Winnie Mandela hired him to slay uncooperative doctor, says killer Witness' disappearance, death threat chill probe by S. African truth panel

December 02, 1997|By Gilbert A. Lewthwaite | Gilbert A. Lewthwaite,SUN FOREIGN STAFF

JOHANNESBURG, South Africa -- Amid allegations of witness intimidation, a convicted murderer told the Truth and Reconciliation Commission yesterday that he was carrying out the orders of Winnie Madikizela-Mandela when he killed a popular township doctor who was "disturbing her."

Zakele Mbatha said Madikizela-Mandela, then the wife of an imprisoned Nelson Mandela, offered the killer and an accomplice about $4,000 to shoot Dr. Abu-Baker Asvat in his Soweto clinic in 1989. She also gave them the murder weapon, Mbatha testified.

The motive: Asvat had examined teen-ager Stompie Seipei, who was beaten at the Mandela house, and also refused to give a medical certificate confirming the false allegation that a Mandela associate had been sodomized by a local cleric.

Differences due to torture

Like many witnesses before him, Mbatha created as much confusion as clarity, contradicting earlier statements he had made to police and in court, when he did not mention Madikizela-Mandela's involvement.

He explained the differences by saying he was tortured by the police and he did not know whom to trust.

But if individual credibility is in short supply, the sheer weight of accumulated evidence against Madikizela-Mandela is overwhelming, as witness after witness involves her in a reign of terror in Soweto in the late 1980s.

The commission is seeking to learn what happened on both sides of the anti-apartheid struggle. For a week it has been looking into the conduct of Madikizela-Mandela, who was convicted of aiding in Stompie's abduction but not of his murder, to which witnesses have now linked her.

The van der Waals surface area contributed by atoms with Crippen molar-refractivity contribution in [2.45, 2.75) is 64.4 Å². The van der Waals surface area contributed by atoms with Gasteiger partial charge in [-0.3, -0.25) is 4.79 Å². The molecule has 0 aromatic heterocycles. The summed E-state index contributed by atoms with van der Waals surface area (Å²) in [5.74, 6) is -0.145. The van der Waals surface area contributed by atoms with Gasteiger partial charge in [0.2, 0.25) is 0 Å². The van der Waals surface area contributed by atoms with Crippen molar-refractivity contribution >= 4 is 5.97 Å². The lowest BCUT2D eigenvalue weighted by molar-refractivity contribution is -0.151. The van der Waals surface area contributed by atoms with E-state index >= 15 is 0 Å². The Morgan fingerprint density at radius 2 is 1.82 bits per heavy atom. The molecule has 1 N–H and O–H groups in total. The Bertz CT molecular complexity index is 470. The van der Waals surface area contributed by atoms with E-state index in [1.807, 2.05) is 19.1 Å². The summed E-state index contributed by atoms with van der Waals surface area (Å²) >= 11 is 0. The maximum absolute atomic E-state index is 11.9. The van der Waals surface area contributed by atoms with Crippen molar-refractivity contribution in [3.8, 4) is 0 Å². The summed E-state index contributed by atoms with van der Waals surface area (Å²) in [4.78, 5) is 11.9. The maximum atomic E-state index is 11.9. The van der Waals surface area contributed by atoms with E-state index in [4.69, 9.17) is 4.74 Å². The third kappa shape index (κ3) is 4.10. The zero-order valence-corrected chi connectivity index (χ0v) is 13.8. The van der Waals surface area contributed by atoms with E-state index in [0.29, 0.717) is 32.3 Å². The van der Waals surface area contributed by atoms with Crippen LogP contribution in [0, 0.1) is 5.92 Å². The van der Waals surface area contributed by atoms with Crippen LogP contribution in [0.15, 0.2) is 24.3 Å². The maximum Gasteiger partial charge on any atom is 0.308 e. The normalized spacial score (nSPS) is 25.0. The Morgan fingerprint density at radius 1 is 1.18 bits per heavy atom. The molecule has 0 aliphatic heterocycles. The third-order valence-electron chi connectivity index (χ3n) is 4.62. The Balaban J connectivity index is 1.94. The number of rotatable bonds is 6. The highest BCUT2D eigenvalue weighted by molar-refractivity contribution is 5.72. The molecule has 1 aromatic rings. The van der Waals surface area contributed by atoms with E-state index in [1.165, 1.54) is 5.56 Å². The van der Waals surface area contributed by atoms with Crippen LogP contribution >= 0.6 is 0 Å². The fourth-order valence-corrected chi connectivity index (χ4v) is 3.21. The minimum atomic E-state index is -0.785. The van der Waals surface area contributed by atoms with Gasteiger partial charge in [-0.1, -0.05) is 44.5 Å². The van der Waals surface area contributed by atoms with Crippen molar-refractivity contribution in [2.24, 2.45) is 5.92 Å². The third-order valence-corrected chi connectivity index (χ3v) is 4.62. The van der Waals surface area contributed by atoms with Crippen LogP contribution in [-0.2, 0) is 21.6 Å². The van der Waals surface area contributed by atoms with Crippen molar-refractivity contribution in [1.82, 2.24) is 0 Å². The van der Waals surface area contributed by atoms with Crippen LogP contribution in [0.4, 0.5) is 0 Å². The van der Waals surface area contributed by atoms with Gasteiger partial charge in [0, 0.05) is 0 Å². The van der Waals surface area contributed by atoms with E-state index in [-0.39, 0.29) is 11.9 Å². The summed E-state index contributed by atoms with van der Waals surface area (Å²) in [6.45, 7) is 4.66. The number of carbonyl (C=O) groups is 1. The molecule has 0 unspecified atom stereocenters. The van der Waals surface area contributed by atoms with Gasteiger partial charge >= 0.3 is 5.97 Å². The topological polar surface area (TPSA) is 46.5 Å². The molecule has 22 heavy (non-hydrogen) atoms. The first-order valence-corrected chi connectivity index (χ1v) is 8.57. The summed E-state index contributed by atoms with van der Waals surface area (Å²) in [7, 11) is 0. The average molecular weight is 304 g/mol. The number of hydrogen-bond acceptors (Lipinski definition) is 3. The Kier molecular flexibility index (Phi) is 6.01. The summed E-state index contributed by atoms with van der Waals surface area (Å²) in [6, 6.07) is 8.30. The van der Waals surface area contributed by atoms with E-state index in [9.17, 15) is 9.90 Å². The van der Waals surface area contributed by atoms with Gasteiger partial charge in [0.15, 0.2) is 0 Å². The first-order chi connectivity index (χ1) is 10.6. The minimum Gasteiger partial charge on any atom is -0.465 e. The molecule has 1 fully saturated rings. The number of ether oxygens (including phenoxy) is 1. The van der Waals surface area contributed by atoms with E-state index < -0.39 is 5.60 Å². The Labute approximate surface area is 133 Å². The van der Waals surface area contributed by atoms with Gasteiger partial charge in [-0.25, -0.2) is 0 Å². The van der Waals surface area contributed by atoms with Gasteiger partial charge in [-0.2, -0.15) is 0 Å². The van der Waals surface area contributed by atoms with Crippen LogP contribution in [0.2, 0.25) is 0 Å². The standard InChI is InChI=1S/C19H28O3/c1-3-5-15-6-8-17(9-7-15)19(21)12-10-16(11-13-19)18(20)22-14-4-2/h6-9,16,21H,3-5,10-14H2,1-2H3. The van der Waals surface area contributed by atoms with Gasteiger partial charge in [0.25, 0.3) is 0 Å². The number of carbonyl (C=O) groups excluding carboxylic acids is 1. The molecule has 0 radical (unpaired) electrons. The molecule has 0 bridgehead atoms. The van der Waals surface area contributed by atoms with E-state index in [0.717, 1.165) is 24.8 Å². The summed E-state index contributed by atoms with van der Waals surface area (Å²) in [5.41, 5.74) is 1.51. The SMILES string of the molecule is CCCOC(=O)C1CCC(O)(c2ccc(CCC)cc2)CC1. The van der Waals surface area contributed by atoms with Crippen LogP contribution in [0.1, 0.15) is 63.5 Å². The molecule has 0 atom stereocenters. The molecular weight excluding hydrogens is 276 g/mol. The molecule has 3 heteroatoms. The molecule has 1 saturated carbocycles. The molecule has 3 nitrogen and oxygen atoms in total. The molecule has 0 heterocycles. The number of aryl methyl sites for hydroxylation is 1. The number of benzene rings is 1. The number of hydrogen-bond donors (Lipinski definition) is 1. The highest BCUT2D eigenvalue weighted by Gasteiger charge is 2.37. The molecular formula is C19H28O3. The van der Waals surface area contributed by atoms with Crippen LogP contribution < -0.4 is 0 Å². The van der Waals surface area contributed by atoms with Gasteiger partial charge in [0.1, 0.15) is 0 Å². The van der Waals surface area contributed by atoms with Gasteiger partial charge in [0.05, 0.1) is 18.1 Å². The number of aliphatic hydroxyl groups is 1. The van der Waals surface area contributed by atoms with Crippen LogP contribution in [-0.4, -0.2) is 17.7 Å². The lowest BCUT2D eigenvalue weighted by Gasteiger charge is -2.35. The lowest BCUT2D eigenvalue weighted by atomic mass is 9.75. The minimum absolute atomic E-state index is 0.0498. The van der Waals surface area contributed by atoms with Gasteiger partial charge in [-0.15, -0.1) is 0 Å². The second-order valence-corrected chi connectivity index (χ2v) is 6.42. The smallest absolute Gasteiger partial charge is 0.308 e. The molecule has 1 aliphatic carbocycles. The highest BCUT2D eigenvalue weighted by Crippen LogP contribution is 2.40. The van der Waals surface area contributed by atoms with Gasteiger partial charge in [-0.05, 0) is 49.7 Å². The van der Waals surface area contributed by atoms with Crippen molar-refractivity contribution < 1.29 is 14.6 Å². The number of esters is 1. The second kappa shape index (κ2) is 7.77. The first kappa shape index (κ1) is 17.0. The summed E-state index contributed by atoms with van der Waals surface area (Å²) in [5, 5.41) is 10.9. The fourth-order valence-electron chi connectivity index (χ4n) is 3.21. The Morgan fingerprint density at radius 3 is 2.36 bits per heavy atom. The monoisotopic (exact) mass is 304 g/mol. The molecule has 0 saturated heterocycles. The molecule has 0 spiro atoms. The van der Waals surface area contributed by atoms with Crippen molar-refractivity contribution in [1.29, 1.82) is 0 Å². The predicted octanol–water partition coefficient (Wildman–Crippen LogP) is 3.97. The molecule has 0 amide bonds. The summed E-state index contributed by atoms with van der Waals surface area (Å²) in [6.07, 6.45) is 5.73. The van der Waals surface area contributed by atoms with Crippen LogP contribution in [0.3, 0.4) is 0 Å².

The grip of terror appeared to stretch into the hearing room itself.

Mbatha's lawyer said he had received death threats within 48 hours of agreeing to represent him. He said Mbatha was intimidated by Madikizela-Mandela's supporters, who were present at the session.

'Mammy' intimidation

Piers Pigou, a commission lawyer, also reported that another expected witness had disappeared after a visit by "Mammy," meaning Madikizela-Mandela, and a friend.

Ishamil Semenya, Madikizela-Mandela's lawyer, denied any interference with witnesses. But Archbishop Desmond Tutu, the truth commission chairman, said: "There is no doubt at all, there are some people who feel intimidated, whatever the reason."

Police Superintendent Fred Dempsey said that during his investigations into Stompie's death in 1989, he tried to find witnesses to testify about Madikizela-Mandela's presence during the assault.

"As soon as one mentioned Mrs. Mandela it was like switching off a light and the people just refused to testify," he said.

Dissatisfied with police handling of the investigations, Alex Borraine, deputy chairman of the commission, told Dempsey: "I suggest to you, your light went off as well."

Dempsey said he was ordered by the attorney general not to approach Madikizela-Mandela until he had enough evidence, and then only with the attorney general's permission.

'All fingers' point to her

He said that in Stompie's murder and other cases "all fingers pointed at Mrs. Mandela." When he did try to interview her, her lawyer invoked her right to silence.

Among those who declined to testify, said Dempsey, was Albertina Sisulu, a long-time friend of Madikizela-Mandela. Sisulu, who was the murdered doctor's nurse, appeared at yesterday's hearing, but was a cautious witness.

Her performance prompted Dumisa Ntsebeza, head of the commission's investigative unit, to tell her: "Could it be that you are trying your very, very best to say as little as possible about your colleague, your comrade, and saying as little as might incriminate or implicate her?

Toward the end of an 11-hour session on the sixth day of the hearings, a frustrated Borraine said: "We have heard lots of lies, half lies and the truth, the whole spectrum."

Madikizela-Mandela is expected to have the last word, when she testifies to the commission, probably tomorrow.

Pub Date: 12/02/97

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